Do your people really come first?
I recently met with a company that left an impression on me. Within the past year they chose to end a relationship with their highest paying client because the relationship was causing strain on their own employees. They made the decision: our people’s long-term wellbeing is more important than our immediate financial wellbeing. The client hadn’t done anything unethical or wrong, they simply were not a good match for the company’s values and culture. I had great admiration for a company that would choose to take a short-term financial hit for its people. There are few ways to better demonstrate one's values are more than just a statement than this.
This got me thinking about how often organizations state something along the lines of, “our people are our most important asset”, but if they were confronted with the same issue as the company above or a procedural or cultural issue that was persistently acting as a detriment to their people, how many would choose their people first in those scenarios? In their eyes, does caring for their people mean: casual Fridays and the ability to work-from-home or that they strive to create an environment where their people can do their best work? This is not about things having to be easy but rather being true to who they are. As written in the book Dare to Lead, "our values are what lead us to the arena door - we're wiling to do something uncomfortable and daring because of our beliefs".
When I arrived at the office of the company above, the first thing they did was walk me through their values, which were written as actionable statements on the wall.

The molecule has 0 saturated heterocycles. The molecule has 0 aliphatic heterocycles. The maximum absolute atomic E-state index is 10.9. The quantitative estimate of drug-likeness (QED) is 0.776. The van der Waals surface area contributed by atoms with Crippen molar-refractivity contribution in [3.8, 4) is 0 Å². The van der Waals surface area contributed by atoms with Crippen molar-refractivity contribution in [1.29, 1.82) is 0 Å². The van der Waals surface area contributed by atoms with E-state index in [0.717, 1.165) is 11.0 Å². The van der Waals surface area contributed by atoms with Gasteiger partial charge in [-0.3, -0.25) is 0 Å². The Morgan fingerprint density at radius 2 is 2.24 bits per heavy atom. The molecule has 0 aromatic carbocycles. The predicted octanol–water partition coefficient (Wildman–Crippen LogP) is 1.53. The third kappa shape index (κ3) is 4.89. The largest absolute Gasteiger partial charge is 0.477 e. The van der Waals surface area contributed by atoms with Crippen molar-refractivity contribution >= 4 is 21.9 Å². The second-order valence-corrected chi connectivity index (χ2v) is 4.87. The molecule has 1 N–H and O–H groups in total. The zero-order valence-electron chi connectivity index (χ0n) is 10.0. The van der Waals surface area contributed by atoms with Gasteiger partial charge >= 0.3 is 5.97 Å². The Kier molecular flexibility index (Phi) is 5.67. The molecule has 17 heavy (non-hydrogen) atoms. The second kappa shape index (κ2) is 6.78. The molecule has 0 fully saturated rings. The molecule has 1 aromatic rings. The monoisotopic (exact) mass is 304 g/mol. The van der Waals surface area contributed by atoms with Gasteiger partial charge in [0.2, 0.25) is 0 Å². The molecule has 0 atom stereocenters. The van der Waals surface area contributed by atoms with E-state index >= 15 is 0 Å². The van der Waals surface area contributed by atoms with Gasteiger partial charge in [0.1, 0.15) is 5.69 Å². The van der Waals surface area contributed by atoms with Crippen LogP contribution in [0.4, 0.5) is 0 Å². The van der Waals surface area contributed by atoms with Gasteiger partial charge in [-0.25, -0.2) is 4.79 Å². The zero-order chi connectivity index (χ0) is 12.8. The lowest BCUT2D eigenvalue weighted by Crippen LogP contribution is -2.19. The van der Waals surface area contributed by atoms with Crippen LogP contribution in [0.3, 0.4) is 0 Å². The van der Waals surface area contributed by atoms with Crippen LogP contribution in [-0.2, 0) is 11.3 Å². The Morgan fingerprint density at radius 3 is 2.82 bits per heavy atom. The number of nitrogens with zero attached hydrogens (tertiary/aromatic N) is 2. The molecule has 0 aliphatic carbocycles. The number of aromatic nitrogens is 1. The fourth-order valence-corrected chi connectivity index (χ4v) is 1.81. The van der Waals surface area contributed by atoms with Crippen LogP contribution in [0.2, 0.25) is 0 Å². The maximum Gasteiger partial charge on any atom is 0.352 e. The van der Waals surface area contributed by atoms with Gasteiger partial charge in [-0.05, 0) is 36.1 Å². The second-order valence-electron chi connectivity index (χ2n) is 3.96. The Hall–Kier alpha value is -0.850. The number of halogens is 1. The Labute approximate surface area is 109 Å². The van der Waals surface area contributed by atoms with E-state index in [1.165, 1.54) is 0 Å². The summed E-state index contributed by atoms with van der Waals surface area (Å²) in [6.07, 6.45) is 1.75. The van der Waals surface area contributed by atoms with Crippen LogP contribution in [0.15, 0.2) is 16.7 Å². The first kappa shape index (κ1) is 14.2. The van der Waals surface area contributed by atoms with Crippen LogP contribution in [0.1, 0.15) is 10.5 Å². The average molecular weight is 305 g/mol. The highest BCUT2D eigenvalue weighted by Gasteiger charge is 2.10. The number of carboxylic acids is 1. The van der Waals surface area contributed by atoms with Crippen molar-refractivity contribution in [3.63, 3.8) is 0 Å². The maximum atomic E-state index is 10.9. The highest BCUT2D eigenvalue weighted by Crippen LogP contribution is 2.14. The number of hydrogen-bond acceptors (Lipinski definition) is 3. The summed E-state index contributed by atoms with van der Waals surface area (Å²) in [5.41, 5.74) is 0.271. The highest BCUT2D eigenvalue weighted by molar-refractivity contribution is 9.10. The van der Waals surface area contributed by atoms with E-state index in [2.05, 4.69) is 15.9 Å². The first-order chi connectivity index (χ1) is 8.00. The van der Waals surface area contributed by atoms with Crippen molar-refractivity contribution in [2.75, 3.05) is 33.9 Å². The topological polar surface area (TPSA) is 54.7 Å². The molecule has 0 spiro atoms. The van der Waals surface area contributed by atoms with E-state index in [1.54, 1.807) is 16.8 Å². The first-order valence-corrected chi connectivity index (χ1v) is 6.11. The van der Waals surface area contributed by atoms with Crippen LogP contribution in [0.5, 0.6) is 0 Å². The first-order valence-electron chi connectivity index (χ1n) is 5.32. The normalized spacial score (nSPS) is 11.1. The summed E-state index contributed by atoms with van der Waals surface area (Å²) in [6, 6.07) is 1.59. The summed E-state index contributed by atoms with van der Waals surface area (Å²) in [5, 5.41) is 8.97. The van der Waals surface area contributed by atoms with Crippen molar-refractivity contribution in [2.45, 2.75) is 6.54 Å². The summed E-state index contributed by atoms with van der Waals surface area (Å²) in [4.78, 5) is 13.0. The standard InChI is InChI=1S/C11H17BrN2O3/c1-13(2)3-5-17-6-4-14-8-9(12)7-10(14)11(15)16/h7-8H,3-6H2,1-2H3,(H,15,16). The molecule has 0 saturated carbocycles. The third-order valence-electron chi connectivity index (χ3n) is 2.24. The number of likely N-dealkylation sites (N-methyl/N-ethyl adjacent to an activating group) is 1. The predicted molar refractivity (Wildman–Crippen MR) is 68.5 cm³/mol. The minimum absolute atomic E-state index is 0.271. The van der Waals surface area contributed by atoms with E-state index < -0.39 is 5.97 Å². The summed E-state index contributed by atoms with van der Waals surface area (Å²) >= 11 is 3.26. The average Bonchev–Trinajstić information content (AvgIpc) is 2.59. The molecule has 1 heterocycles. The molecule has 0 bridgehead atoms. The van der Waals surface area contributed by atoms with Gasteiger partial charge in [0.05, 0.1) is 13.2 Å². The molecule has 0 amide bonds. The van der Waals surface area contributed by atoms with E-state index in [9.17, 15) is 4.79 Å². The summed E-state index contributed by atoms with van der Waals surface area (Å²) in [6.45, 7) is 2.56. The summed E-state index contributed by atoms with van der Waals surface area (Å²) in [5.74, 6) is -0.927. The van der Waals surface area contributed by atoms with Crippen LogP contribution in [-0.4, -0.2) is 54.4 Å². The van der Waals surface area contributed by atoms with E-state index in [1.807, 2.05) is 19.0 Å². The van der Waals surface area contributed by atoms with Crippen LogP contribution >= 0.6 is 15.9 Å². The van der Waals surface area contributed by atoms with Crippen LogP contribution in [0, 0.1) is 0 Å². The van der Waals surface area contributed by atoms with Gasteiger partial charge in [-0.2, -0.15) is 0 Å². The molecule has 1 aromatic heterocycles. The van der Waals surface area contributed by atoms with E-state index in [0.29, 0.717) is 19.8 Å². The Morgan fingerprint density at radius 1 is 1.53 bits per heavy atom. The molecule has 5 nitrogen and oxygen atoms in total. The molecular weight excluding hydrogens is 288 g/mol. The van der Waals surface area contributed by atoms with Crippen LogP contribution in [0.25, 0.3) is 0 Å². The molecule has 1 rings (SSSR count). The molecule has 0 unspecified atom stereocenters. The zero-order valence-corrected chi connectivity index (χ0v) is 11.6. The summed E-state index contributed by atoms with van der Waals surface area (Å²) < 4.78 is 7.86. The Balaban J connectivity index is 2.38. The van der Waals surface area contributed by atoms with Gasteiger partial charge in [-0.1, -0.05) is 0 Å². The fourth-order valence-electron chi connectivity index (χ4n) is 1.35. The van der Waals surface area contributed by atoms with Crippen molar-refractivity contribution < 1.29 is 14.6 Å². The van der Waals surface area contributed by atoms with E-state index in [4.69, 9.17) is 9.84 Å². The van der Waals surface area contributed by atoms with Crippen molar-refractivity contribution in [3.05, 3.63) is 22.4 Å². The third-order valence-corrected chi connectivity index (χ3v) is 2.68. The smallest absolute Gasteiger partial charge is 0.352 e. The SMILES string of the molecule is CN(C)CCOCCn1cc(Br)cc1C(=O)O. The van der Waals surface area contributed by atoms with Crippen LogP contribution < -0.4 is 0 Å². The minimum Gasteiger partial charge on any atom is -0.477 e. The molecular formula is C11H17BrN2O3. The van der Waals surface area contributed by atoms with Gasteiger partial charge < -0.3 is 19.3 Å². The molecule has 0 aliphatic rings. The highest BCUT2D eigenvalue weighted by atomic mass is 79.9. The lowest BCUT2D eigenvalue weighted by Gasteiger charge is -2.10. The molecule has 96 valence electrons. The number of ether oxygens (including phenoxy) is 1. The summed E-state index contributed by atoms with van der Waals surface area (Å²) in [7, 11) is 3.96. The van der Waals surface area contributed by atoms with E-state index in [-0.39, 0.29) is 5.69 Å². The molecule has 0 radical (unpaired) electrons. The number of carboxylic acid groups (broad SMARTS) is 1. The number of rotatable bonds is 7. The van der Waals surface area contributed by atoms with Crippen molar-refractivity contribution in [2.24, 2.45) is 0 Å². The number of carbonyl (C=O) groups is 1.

Uncovering your values and operationalizing them can be incredibly valuable. They act as a guiding star for your organization’s growth, can help you attract and retain talent and keep you on course when opportunities present themselves that dilute who you are and what you stand for.
Being around the startup community quite a bit, the desire and pressure to scale is one area where I see great risk for values being diluted or never uncovered in the first place. While it is not wrong or bad to scale, as an audience grows offerings often need to become easier-to-use less quirky and as a result, less interesting and more like competing products. The push to serve more people means stated (or even lived) values may need to be glossed over because the new set of clients we are chasing don't care about what made us unique and instead if they are going to change only become more interested when price wins out rather than choosing a company for what it believes and the unique ways it brings what it offers to a market. The larger we grow the more we must become a one-size-fits-all solution. What do we know about one-size-fits-all clothing?…. it can’t fit everyone well.
Does scaling enable you to deepen and better live out your values or is it primarily driven by a desire to increase value? Will growth force you to have to choose between that and the commitment you made to place your employees first? Are you growing because prospective clients are begging you to serve them exactly as you are or because it's what you feel you are supposed to do?
Go Forth Boldly